credit: Joe Mabel

Janelle Monáe’s ‘Dirty Computer’ is the queer album we need

Photocredit: Joe Mabel

Janelle Monáe’s most recent album, ‘Dirty Computer’, released in late April, is a 48 minute extravaganza of queerness. Her album works as an ode to queerness and fluidity in terms of both gender and sexuality. Whilst Monáe isn’t the first singer to write and perform about being LGBT+ or LGBT+ experience, her album is surprisingly unusual in how it approaches and portrays its subject. Compared to other songs that touch upon queerness, anything from Katy Perry’s ‘I Kissed a Girl’, which treats queerness as just an exoticised rebellion and experimentation, to more genuinely empowering songs like Kiyoke’s ‘Girls Like Girls’, what might distinguish ‘Dirty Computer’ is not just its sustained interest in querness but its sustained and uninhibited joy in it. Whilst music offering articulation of how difficult it can be to be queer is certainly crucial, there’s something wonderful, and definitely radical, about Janelle Monáe’s focus on how brilliant it can be to be queer. In a movement that has generally foregrounded the idea that no one ‘chooses’ to be queer, indirectly often implying that no one would choose to be queer, Monáe’s album stands out because it seems to say that, actually, there are plenty of perks to being different.

Take the video for ‘Make Me Feel’, for example, which shows Janelle physically bouncing between male and female romantic interests (she’s an “emotional sexual bender”) and enjoying every moment of doing so. In the song and video, a fluid sexuality is not a source of confusion or anxiety but something that’s passionately exciting and fun. Janelle Monáe transcends our culture’s preoccupation with simplistically labelled resolutions and binaries by stressing the constant fluidity of her sexuality and, crucially, by making it clear that she feels no need to constrain this fluidity. It’s important, even just for a change, to witness sexuality, and specifically queer sexuality, that isn’t just something causing anxiety but something that is creating enjoyment. Ultimately, as difficult as being queer can be at times, it’s also something that we can and should be allowed to like about ourselves.

But it’s ‘Pynk’ that’s so especially significant for queer people. Beyond being a brilliant ode to femininity and the female body, it also makes an important and necessary nod to the fact that you don’t have to have a biologically female body to be a woman or to be feminine. Whilst most the women in the video are dressed in trousers that emulate the vagina, several remain just in leotards, visually undermining the transphobic and rigid idea that sex and gender are the same things. The song also pays homage to the fact that gender exists on a spectrum for everyone – because “deep inside we’re all just pink” – so Janelle Monáe’s admiration of femininity still allows, even bases itself upon, a recognition of the fact that femininity is ultimately a fluid construct.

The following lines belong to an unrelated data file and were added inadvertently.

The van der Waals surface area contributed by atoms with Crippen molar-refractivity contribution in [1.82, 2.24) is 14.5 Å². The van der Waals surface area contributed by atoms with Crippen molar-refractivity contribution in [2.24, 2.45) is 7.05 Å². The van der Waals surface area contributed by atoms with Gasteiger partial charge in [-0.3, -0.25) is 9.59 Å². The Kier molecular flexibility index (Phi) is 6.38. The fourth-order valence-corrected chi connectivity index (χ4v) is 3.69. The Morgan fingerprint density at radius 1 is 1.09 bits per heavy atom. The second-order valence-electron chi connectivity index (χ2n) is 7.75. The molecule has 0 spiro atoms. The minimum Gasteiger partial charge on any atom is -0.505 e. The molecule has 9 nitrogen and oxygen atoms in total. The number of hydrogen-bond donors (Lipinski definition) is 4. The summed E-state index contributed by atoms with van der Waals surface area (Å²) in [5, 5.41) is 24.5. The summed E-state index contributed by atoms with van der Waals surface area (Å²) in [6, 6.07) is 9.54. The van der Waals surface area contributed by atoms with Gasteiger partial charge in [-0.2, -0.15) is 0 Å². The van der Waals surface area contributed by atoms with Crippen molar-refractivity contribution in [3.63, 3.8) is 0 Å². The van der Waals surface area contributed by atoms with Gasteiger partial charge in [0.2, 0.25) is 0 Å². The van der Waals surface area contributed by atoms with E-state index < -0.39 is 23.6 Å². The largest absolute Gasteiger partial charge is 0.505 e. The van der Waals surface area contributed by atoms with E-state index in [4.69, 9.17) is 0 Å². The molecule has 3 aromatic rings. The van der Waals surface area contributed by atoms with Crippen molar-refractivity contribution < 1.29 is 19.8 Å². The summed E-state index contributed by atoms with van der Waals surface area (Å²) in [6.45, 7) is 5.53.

Whilst music offering articulation of how difficult it can be to be queer is certainly crucial, there’s something wonderful, and definitely radical, about Janelle Monáe’s focus on how brilliant it can be to be queer.

Meanwhile, songs like ‘Same Love’, for all their good intentions, can only understand queerness within the sometimes quite limiting context of the problems, anxieties, and prejudices, of supposedly being different. Though, of course, this is, in many ways, representative of lots of queer people’s experiences, the exclusive preoccupation with the hardships of being LGBT+ can sometimes perpetuate a harmful and subtly homophobic assumption that queerness means nothing but a negative, even tragic, life. In ‘Same Love’ especially, the solace given for being queer is to normalise it; to say that it doesn’t make you any different from anyone else: it’s just heterosexuality with a different name. But what’s wrong with potentially being different, anyway? Even though these narratives aren’t necessarily harmful and are probably deeply important in their own way, there’s something incredibly refreshing and powerful about ‘Dirty Computer’. Janelle Monáe’s approach to queerness is to just indulge in how wonderful it is to be different, which, considering that the album operates as a type of coming out in many ways (she came out as queer in ‘Rolling Stone’ the day before the album was released), feels certainly unusual. She doesn’t pretend to try and ‘normalise’ queerness, but instead actually enjoys the possibility that it might make you genuinely different. As she said in her ‘Rolling Stone’ interview, after all, her album is for those people “just being their unique selves”, who she tells to “be proud”. Her expression of queer experience is purely celebratory, which marks a striking difference with the configuration of queerness in the rest of the media as something only tragic (just think about the bury your gays TV trope).

‘Dirty Computer’ is pride and celebration: it debunks the myth that queerness only makes for an unhappy life that is defined exclusively by the prejudice against it. By emphasising that being different can actually be fun, Janelle Monáe makes you feel not just proud but actively lucky to be your queerest self.